As a person with a somewhat constricted set of opportunities (through very little fault of my own) I was looking for a book which would uplift me, and as I started to read this book, I thought: phooey! A book about how the lucky people can be successful!

And then I had a moment of feeling very unlucky and frustrated.

But then I thought: Hmmmm....this doesn't have to be about your life, cath--what about helping to provide nurturing circumstances for others?

I think one message for Meetings would be outreach, not in the sense of gathering more members (although that's always nice) but in the sense of dipping into our Testimonies about Equality and Integrity and doing something for people who are bereft of opportunity.

And then just last night, I was able to provide a referral to someone who needed a pro bono legal clinic and didn't know there was one in town.

Still about me, I guess, but like most others, I live an experiential life, and my values are honed in that experience.


Jeanne said...


I think you're right-on about how this book might ask us to approach Quakerism and Quaker education differently. I hadn't yet seen the implications for Friends in general.

You say that Gladwell's definition of success is "narrow and elitist." Instead, I see him using examples that display both society's definition of success as well as examples of innovation and new thinking. He touts Nobel Prize winners in California and airlines that understand how culture impacts flight safety. From my perspective, our world is better because we have the technology developed by a few people born in 1955. That they're well-rewarded financially doesn't matter to me as much as what they brought, and what else we're missing because so few people have the opportunities those few had. Humanity is suffering from this loss, not humanity's bank accounts or their place on the ladder.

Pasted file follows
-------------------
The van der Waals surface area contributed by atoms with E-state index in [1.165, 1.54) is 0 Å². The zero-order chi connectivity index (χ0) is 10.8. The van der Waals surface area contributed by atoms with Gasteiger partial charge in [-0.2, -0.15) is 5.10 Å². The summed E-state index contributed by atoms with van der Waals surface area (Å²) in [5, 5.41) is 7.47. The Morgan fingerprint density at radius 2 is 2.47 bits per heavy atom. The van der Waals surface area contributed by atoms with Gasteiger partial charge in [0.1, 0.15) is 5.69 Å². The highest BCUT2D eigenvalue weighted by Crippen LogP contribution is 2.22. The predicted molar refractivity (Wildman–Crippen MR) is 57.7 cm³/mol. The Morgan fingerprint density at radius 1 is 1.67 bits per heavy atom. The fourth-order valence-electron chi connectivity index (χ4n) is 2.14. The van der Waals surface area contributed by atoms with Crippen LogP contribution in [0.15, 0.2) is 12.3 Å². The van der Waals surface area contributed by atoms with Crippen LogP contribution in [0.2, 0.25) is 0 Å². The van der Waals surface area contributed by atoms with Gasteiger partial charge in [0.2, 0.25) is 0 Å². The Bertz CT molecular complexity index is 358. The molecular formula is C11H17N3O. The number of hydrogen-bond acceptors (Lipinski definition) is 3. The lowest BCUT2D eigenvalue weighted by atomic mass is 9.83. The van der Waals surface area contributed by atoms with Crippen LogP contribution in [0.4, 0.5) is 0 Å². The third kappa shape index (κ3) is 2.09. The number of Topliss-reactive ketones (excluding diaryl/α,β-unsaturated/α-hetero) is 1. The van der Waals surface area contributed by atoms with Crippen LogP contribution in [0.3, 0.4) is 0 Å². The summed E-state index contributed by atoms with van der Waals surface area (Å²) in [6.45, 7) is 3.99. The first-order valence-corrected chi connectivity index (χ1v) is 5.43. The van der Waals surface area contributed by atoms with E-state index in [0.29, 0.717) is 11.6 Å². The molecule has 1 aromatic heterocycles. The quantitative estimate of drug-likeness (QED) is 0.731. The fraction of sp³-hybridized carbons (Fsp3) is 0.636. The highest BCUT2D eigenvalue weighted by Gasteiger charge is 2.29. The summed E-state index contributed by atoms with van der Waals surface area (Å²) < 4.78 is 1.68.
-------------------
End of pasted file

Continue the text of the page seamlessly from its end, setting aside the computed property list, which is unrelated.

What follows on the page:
Cath, I too grieved as I read the book. When I read Chris Lavan's story, I wept at the injustice not only in his life but also my own lost opportunities because of social class oppression. I also have a hard time navigating middle class institutions.

Recently, I spent time with my partner's family at a resort in Maine. It reminded them all of their time at six-week summer camps where they got tennis lessons and swimming lessons and sailing lessons. I used to resent that they had these things. After reading Gladwell's book, I now understand more what all those lessons gave them beyond the experiences or learning to play tennis. I saw all around me other parents showing their kids how to navigate the middle and owning class worlds, and how to treat those who serve them. It made me sick and angry, and I welcomed time when I could do something all by myself so I wouldn't have to be around this.

Like you, I've come away feeling like I need to turn my disadvantages into advantages for others.

There's a song I recently heard from Leonard Cohen that speaks to this, called Anthem. The chorus:

Ring the bells that still can ring
Forget your perfect offering
There is a crack in everything
That's how the light gets in.

In addition, I realized that Chris Lavan's story is a healing one for me. If Lavan, the supposedly smartest man in the US, couldn't figure out social class rules and customs to better himself, my inability to figure it out isn't a reflection on my intelligence or ability.